Dating The Millionaire Doctor

By: Marion Lennox



Jake was chief anaesthetist in a specialist teaching hospital in Manhattan. Once upon a time he’d spent time with patients, but that seemed long since. Now he handled only critical cases. Patient interviews and examinations were done by his juniors. His personal contact with patients was confined to reassurance as they slipped under anaesthetic, and occasional further reassurance as they regained consciousness.

If there were problems during an operation, it was mostly the surgeon who talked to the family. As anaesthetist Jake took no risks. He did his job and he did it well. There were seldom times he needed to talk. Now, as he faced Tori’s real and dreadful grief, he realised he actively kept away from this type of anguish.

His mother had cried at him all of his life. He’d done with tears.

And this was just a koala.

Just a koala. Even as he thought it, he recalled the limp little body lying alone down at the house, the scar tissue, the evidence of a six-month battle now lost. He looked around him and saw the blackened skeletons of a ravaged forest. His mother had cried for crying’s sake. He knew instinctively that Tori’s tears were very different.

So much death…

Tori was trying desperately to pull herself together, sniffing against his shirt, tugging back. ‘I’m sorry,’ she managed. ‘This is stupid. It was a risk, operating on her. I should have put her down. I should have…’

‘You weren’t to know what you should or shouldn’t have done,’ he said gently. ‘You did your best. That’s all anyone can ask.’

‘No, but she was wild. She’s been through so much.’

‘You didn’t add to that. Tori, you had to give her every chance.’

‘But was I operating for me?’ she demanded, sounding desperate. She’d managed to pull back now and was wiping her hand furiously across her cheeks. ‘I named her! How stupid was that?’

‘You told me you didn’t.’

‘I told everyone I didn’t. All the volunteers I’ve worked with. The nurses. The drivers. The firefighters who brought animals in. I told them we can’t afford to get attached. There are so many. If we get attached we’ll go crazy. Let’s do our best for every individual animal and let’s stay dispassionate.’

There was nothing dispassionate about Tori. She looked wild. Her face was blotched from weeping. The spade she was working with was covered with ashes and dirt. Her hands were filthy and she’d wiped her hands across her sodden face.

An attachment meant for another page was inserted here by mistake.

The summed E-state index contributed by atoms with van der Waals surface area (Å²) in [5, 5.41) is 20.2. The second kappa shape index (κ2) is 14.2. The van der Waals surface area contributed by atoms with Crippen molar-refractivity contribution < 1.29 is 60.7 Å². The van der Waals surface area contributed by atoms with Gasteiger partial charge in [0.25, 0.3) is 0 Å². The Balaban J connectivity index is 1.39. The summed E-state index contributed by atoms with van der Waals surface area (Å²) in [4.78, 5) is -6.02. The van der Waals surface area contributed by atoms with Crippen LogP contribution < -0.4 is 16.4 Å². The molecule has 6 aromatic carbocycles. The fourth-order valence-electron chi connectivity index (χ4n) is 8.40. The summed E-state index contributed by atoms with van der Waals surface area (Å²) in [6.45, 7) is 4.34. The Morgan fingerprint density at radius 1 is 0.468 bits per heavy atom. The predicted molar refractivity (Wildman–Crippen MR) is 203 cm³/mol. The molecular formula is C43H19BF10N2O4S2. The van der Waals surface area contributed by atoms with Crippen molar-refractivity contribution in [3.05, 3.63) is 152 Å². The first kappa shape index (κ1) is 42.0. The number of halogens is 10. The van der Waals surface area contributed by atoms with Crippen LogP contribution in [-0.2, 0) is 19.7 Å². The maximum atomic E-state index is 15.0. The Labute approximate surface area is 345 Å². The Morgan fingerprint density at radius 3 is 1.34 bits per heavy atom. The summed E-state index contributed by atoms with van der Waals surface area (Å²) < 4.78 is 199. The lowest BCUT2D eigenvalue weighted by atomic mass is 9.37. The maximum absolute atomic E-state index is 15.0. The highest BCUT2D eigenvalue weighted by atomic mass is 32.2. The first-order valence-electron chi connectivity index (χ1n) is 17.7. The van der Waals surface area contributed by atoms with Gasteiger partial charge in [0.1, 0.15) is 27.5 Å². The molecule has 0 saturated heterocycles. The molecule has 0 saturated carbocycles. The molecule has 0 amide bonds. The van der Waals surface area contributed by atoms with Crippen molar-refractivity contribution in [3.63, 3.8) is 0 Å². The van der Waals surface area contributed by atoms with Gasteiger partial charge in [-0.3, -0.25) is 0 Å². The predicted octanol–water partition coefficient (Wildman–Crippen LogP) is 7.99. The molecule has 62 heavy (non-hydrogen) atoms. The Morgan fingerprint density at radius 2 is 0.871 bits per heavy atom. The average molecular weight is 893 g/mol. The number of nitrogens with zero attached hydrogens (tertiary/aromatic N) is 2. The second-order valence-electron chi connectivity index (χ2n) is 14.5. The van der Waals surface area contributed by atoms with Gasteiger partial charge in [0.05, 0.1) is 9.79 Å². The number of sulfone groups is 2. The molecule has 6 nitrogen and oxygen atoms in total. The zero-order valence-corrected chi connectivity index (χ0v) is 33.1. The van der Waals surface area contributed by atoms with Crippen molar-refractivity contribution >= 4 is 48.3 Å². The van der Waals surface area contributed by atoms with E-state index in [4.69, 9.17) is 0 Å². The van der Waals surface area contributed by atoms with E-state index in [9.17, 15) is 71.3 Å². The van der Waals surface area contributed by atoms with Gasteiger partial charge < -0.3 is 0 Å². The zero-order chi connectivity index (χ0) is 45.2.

She looked like someone who’d just emerged from this burned-out forest-a fire victim herself-and something inside him felt her pain. Or felt more than that. It hurt that she was hurting, and it hurt a lot.

He wanted to hug her again-badly-but she was past hugging. She had her arms folded across her breasts in an age-old gesture of defence. Trying to stop an agony that was unstoppable?

This was much more than the death of one koala, he thought, as bad as that was. There were levels to this pain that he couldn’t begin to understand.

‘Keep yourself to yourself.’ His mother’s words sounded through the years. ‘Don’t get involved-you’ll only get hurt.’

Wise advice? He’d always thought so, but right now it was advice he was planning to ignore.

‘What did you call her?’ he asked, and she hiccupped on a sob and tried to glare at him. It didn’t come off. How could it?

‘Manya’

Why was she glaring? Did she think he’d mock?

Maybe she did. He knew instinctively that Tori was assessing him and withdrawing. As if he’d think she was stupid-when stupid was the last thing he’d think her.

‘Why Manya?’ he asked, searching for the right words to break through. ‘What does it mean?’

‘Just…“little one.” It’s from the language of the native people from around here. Not that it matters. It was only… I talked to her.’ She sounded desperate again, and totally bewildered. ‘I had to call her something. I had to talk to her.’

‘I guess you did,’ he said. And then, as she still seemed to be drawing in on herself, he thought maybe he could make this professional. Maybe it’d make it easier. ‘Do you know why she died?’

‘No.’ She spread her filthy hands and stared down at them, as if they could give her some clue. She shook her head. ‘Or maybe I do. She’s been under stress for months but I thought we were winning. I knew she wouldn’t be able to go back to the wild, but there are sanctuaries that’d take her, good places that’d seem like freedom. And she was so close. But one tiny abscess… It must have been the last straw. She was fine when I checked on her at seven, and when I checked at eight she was dead. Everything just…stopped.’

‘It does happen,’ he said softly. ‘To people, too.’

‘Have you had it happen to patients?’ she managed, and he knew she was struggling hard to sound normal. Her little dog nosed forwards and she picked him up and held him against her, shield-like. He licked her nose and she held him harder.

The dog was missing a leg, he saw with a shock, and his initial impression of him as an old dog changed. Not old. Wounded.

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